Movements’ director of partnerships, Julia Sibley, points to the case of a group of secular bloggers from Bangladesh who were placed on a terrorist hit list in their country. With three from the group having been killed and the rest living in fear for their lives, the Movements platform connected the bloggers to a human rights lawyer in London willing to work on their plight free of charge.
Movements has friends in high places. Advancing Human Rights launched the site with a startup grant from Google Ideas, whose director, Jared Cohen, is considered a Movements co-founder.
Mr. Cohen also is regarded by many as a U.S. foreign policy insider who once had a career as an adviser to former secretaries of state Condoleezza Rice and Hillary Rodham Clinton.
Movements has since partnered with The Daily Beast to publish articles by activists affiliated with the website.
But it’s the platform’s merits that seem to have drawn the attention of key human rights advocates in Congress.
Sen. Mark Kirk, Illinois Republican, told The Washington Times that “Movements.org brings 21st century tools to the fight against human rights abusers and closed societies.”
“As the co-founder of the Senate Human Rights Caucus, I know that we must have all options available to empower those struggling against oppression and injustice,” he said.
Mr. Kirk personally joined the platform in February, posting that he wants to “know about the untold stories of dissidents, political prisoners and victims of human rights violations,” and asserting that he would respond by striving “to be a voice for the voiceless.”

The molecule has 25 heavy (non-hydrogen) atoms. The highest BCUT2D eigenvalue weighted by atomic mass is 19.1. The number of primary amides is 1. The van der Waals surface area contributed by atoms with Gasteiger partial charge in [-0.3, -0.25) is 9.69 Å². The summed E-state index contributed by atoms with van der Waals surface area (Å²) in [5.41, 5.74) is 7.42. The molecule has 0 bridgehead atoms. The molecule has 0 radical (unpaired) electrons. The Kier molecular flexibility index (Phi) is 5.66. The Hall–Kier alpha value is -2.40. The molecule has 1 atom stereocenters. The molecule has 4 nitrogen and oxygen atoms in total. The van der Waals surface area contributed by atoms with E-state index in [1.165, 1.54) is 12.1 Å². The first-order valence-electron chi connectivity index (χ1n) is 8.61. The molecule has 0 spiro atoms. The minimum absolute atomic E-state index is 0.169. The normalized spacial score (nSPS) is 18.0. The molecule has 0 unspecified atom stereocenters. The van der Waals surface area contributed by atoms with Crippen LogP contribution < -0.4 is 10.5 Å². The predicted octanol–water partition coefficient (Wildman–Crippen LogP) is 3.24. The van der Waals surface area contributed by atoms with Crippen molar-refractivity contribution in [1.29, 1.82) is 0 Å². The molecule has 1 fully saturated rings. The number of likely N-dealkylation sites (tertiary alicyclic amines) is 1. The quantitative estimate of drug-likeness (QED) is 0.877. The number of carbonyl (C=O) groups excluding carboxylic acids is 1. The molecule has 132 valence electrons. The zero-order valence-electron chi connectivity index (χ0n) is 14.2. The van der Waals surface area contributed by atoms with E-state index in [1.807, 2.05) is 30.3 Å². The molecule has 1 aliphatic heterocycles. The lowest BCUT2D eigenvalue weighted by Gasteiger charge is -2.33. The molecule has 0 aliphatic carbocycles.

While the senator’s staff declined to say whether he has taken any specific actions to help dissidents that he has connected with through Movements, a public page on the platform shows that Mr. Kirk has been the recipient of dozens of requests for help.
Republican presidential hopeful Sen. Marco Rubio of Florida also joined the platform in February, posting at the time that he wants to hear “stories of political prisoners or threatened dissidents in Iran, Cuba and elsewhere that aren’t getting enough attention.”
As with Mr. Kirk, the post triggered dozens of responses, but Mr. Rubio declined to comment for this article.
Going after dictatorships
One congressional insider who spoke anonymously said part of Movements’ appeal can be tied to the reputation of the platform’s co-founder as among the more creative human rights activists operating in the U.S.
“David Keyes is a real agitator, so some of us up here are really interested in what he’s doing,” the insider said. “It’s appealing to those of us who are focused on human rights.”
In April Mr. Keyes made headlines by handing out balloons and hosting a “Free Ice Cream!” party on the campus of New York University to “celebrate” the Iranian judiciary’s hanging of 1,000 people over the course of 18 months.
The event kicked off just as Iranian Foreign Minister Javad Zarif was arriving to deliver a speech at the university.
“It’s an outrage that senior diplomats from a theocracy which murders gays, jails activists and tortures bloggers get treated with such a pass,” he told The Times.
“Movements takes out the middleman in human rights and creates links to strengthen dissidents and weaken dictators,” states the website’s “About” section.
“There is so much more that could be done to raise the pressure on dictatorships. So much more can be done to provide comfort and solidarity to human rights activists on the front lines. I hope, in my own small way, to contribute to that,” said Mr. Keyes. “Dictators seem to have all the power — massive armies, secret police, surveillance systems and more.”
“We should never take for granted what an incredible blessing it is to live in a free country without fear that the government will kick your door in in the middle of the night for criticizing a president or religious figure,” he said.